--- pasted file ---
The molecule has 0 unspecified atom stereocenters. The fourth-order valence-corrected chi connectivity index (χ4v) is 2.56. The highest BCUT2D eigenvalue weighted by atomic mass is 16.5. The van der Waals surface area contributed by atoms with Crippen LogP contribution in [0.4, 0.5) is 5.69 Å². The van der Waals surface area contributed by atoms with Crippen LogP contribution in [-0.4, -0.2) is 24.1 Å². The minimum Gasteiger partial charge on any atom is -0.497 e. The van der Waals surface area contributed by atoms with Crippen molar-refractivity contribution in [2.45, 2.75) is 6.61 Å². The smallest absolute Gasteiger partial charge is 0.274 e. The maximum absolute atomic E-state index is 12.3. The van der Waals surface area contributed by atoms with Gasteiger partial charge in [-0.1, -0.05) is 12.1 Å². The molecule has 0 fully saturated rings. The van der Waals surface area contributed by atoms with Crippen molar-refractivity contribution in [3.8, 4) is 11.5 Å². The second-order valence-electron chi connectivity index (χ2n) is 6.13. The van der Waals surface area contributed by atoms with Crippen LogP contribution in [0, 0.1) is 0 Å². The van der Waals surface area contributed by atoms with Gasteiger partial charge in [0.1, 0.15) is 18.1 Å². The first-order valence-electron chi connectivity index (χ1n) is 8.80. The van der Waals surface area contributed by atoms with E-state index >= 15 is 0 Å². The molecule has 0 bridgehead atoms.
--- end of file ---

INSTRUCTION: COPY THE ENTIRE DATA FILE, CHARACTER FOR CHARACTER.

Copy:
The molecule has 0 unspecified atom stereocenters. The fourth-order valence-corrected chi connectivity index (χ4v) is 2.56. The highest BCUT2D eigenvalue weighted by atomic mass is 16.5. The van der Waals surface area contributed by atoms with Crippen LogP contribution in [0.4, 0.5) is 5.69 Å². The van der Waals surface area contributed by atoms with Crippen LogP contribution in [-0.4, -0.2) is 24.1 Å². The minimum Gasteiger partial charge on any atom is -0.497 e. The van der Waals surface area contributed by atoms with Crippen molar-refractivity contribution in [2.45, 2.75) is 6.61 Å². The smallest absolute Gasteiger partial charge is 0.274 e. The maximum absolute atomic E-state index is 12.3. The van der Waals surface area contributed by atoms with Gasteiger partial charge in [-0.1, -0.05) is 12.1 Å². The molecule has 0 fully saturated rings. The van der Waals surface area contributed by atoms with Crippen molar-refractivity contribution in [3.8, 4) is 11.5 Å². The second-order valence-electron chi connectivity index (χ2n) is 6.13. The van der Waals surface area contributed by atoms with Crippen LogP contribution in [0, 0.1) is 0 Å². The van der Waals surface area contributed by atoms with Gasteiger partial charge in [0.1, 0.15) is 18.1 Å². The first-order valence-electron chi connectivity index (χ1n) is 8.80. The van der Waals surface area contributed by atoms with E-state index >= 15 is 0 Å². The molecule has 0 bridgehead atoms.